What involvement means to Terry
“Being involved has given a new meaning to my life; it’s the best thing I’ve ever done.”
In our ambitious Grand Challenge, research teams from around the world are competing for £20 million of funding to tackle one of our seven big research questions. Through local consultations, workshops, and as part of our Grand Challenge Patient Advisory Panel, patients played a vital role in helping set those challenges.
Panel member Terry tells us how getting involved in shaping our research changed how he felt about his cancer.
What has being involved meant to you?
''I was one week short of my 43rd birthday when I was diagnosed. I was a self-employed joiner with lots of work coming in and I was planning for the future. I remember when cancer first found me, for quite a while I was locked in that ‘blur of diagnosis’ that engulfs so many patients.
As time moved on, and the opportunity presented itself for me to become involved in research, my whole attitude toward the disease changed as well. I feel very privileged to have been part of the Grand Challenge. Being part of the research process has given me back my individuality and restored my confidence. When I become involved I truly felt that I was a survivor and not a victim for the first time.''
What do you think of the contribution of people affected by cancer can make?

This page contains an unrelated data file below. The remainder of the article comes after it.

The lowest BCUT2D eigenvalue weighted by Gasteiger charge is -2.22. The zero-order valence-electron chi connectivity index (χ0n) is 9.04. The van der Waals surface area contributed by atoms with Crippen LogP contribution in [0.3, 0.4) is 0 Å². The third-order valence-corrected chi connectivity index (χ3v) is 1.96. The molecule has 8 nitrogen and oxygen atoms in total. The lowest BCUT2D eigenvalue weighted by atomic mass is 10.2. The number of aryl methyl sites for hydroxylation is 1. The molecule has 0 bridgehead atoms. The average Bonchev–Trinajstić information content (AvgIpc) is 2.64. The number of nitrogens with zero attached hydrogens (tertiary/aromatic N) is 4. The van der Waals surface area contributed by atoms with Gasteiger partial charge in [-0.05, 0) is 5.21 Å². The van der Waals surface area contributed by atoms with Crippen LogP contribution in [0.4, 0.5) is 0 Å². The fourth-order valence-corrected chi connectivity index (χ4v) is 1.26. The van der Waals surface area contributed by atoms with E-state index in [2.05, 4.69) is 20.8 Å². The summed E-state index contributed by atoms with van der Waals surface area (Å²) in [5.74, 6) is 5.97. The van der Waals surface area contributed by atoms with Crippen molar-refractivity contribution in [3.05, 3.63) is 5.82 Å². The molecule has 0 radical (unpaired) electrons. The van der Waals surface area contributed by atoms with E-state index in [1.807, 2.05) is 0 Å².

“While we may all come under the headline of ‘cancer patient’ we are all so different. We come from all walks of life and professions and I feel it’s this divergence of personalities which helps unite us in our desire to take research forward. I don’t have an academic background, but while I may not know the science, I do know cancer. Cancer Research UK values the contribution patients make and your input really does make a difference within the research process.
‘I hope to continue to be involved in research however big or small that may be. Since I became involved with Cancer Research UK, the one important factor that stands out for me is the passion of the teams that involve patients. It makes me feel that we are all in this together. I’ll continue to be involved in any way I can.’
You can read about Terry’s involvment in the Grand Challenge on our science blog.
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